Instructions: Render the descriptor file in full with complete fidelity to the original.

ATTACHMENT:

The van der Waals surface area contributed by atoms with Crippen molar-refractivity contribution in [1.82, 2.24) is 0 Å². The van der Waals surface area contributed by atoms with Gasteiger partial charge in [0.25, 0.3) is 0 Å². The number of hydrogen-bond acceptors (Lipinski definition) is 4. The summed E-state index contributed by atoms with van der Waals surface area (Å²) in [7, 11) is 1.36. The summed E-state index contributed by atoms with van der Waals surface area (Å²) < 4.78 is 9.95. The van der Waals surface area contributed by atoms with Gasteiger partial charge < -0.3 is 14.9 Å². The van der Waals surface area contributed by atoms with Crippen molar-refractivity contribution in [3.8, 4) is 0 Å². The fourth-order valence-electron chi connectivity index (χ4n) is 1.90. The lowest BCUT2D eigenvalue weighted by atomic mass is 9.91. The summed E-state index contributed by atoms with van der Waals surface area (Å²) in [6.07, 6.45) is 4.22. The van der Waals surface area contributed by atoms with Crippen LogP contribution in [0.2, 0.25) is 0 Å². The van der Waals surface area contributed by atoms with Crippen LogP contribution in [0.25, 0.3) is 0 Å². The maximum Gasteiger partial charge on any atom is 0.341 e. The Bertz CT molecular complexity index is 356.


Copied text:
The van der Waals surface area contributed by atoms with Crippen molar-refractivity contribution in [1.82, 2.24) is 0 Å². The van der Waals surface area contributed by atoms with Gasteiger partial charge in [0.25, 0.3) is 0 Å². The number of hydrogen-bond acceptors (Lipinski definition) is 4. The summed E-state index contributed by atoms with van der Waals surface area (Å²) in [7, 11) is 1.36. The summed E-state index contributed by atoms with van der Waals surface area (Å²) < 4.78 is 9.95. The van der Waals surface area contributed by atoms with Gasteiger partial charge < -0.3 is 14.9 Å². The van der Waals surface area contributed by atoms with Crippen molar-refractivity contribution in [3.8, 4) is 0 Å². The fourth-order valence-electron chi connectivity index (χ4n) is 1.90. The lowest BCUT2D eigenvalue weighted by atomic mass is 9.91. The summed E-state index contributed by atoms with van der Waals surface area (Å²) in [6.07, 6.45) is 4.22. The van der Waals surface area contributed by atoms with Crippen LogP contribution in [0.2, 0.25) is 0 Å². The van der Waals surface area contributed by atoms with Crippen LogP contribution in [0.25, 0.3) is 0 Å². The maximum Gasteiger partial charge on any atom is 0.341 e. The Bertz CT molecular complexity index is 356.